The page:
Are you a sports fan? Or an athlete? If you’re not, I’m willing to bet that you know one. You see, sports are popular all over the world—from soccer to rugby to football to cricket to basketball. People the world over enjoy playing and watching sports. It’s obvious, when you talk about the Olympics or the World Cup or the Super Bowl, that people are crazy about sports.
One memorable sports highlight for me was playing soccer (futbol) with a group of kids in Africa. We were in a remote part of Kenya working on a water project that would provide clean water to several tribes that had to walk up to 20km for clean water. During a break, one of our project members brought out a soccer ball and kicked it toward the kids. I’ve never seen such joy and energy. Before long, we had teams and were playing in the world cup final! These kids had imaginations matched only by their energy.
Recently I had the thrill of attending a college basketball game at Rupp Arena with one of my sons. It was a big deal for us. You see, my son is an avid basketball fan. The team that calls Rupp Arena “home” is the University of Kentucky Wildcats. They are a perennial powerhouse in U.S. college basketball, having won several national championships, and they happen to be coached by one of my son’s favorite coaches.
As we took our seats, I looked up and saw numerous championship banners hanging from the rafters dating over many decades. It was apparent to all that we were about to watch a team with a winning legacy. A team with a winning tradition. A team that had enjoyed a long period of excellence.
Though not likely a championship year, Kentucky is still nationally ranked. We enjoyed watching the game (yes, they won!) and the colorful spectacle that accompanies such an event, crazy fans dressed in weird costumes, acrobatic cheerleaders, fireworks during player introductions, etc. It was a nice way to spend an afternoon.
Whether watching college basketball or playing a pick-up game of soccer in a remote corner of Africa, what captures our attention about sports, at least in part, are the champions, the all-stars, those that win the gold medal or hoist the trophy. We are naturally drawn to players like Lionel Messi and Michael Jordan. We love to watch (whether to pull for or against) teams like the New York Yankees or Manchester United.
And not always, but usually, the players who are the most famous and command the largest salaries play for the biggest teams, those with winning legacies. Teams like the Los Angeles Lakers or Barcelona. These teams have winning traditions. These teams know how to set high performance expectations and meet them. Over time. Through the ages. Whether in an athletic, corporate, academic or family setting, world-class leaders and organizations set high performance expectations and then meet them.
What about you? Are you playing for a national championship caliber team? Are you leading a world-class organization? Developing a winning legacy takes time, patience, discipline, planning, and execution. A legacy, by definition, is not a “1-hit wonder” nor does it occur overnight. Why? Because a legacy implies staying power. Excellence over time. Sustained excellence.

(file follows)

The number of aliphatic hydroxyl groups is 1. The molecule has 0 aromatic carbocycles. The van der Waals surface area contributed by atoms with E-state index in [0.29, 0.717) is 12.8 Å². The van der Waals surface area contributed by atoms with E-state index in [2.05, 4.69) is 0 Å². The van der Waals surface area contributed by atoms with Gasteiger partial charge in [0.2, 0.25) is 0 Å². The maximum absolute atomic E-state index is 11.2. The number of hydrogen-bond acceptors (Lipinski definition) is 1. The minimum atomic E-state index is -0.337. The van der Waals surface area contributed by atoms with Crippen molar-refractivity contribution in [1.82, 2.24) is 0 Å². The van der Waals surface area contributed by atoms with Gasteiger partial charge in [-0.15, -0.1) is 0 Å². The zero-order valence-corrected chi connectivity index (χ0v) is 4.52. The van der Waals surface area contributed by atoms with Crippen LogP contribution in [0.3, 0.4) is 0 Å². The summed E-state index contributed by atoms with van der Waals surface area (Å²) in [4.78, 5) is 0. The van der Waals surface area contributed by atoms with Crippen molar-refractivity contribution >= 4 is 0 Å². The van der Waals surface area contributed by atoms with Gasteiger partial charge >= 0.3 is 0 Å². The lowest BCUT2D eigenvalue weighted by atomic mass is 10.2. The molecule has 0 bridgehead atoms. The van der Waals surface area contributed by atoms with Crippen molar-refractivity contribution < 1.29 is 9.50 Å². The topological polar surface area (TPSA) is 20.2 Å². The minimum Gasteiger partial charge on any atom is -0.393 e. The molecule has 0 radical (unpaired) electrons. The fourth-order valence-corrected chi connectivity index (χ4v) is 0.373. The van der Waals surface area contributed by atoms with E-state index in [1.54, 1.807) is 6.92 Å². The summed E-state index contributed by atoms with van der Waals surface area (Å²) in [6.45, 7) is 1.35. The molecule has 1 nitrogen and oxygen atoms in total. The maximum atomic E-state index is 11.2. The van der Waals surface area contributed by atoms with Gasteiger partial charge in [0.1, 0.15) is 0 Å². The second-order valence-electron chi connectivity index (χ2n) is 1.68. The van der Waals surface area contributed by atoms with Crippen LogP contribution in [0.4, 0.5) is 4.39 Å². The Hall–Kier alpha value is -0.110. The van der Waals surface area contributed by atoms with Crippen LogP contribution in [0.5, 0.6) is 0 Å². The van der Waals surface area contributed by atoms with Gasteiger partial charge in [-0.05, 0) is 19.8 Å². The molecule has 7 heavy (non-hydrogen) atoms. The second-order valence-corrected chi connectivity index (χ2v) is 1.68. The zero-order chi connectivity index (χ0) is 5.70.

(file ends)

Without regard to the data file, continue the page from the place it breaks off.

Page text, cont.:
Whether you’re starting out, at half-time, or near the end, you can make a difference. You can start or continue a winning legacy. You may not see the final outcome, but you can take pride in the fact that you started or continued a work of excellence.
Last night, my two sons and I were having a discussion about our family and the legacy that we’re entrusted with. Parents, grandparents, great grandparents, and many generations whom we’ve never met have contributed to a strong legacy in our family. There is much to be thankful for and much still to do. We know the responsibilities we have and we know the blessings we enjoy because of the hard work and prayers of others who went before us and paved the way.
Life (home, work, church, etc.) is much more important than sports. The winning legacy that you start or continue is much more important than trophies, gold medals, championships or world-records. … Enjoy watching and/or playing sports, but never fail to recognize the temporal and eternal consequences that stem from a winning legacy in your family and in the organizations with whom you’re associated that impact hundreds or thousands of other people and their families. … Start or continue today.
Take a deep look within. Are you developing a winning legacy in your family? How about in the organization you lead or for whom you work? How are your actions contributing to the winning legacy you want to leave behind?
As always, the floor is open to your comments, suggestions, thoughts, and feedback.
Dr. Robert Gerwig is an agent of change and is able to balance the needs of the business and the needs of people. Dr. Gerwig believes and practices the values of performance and delivery of business metrics while simultaneously developing and growing people into leaders. You can contact him at RobertGerwig[at]LeadStrategic.com.
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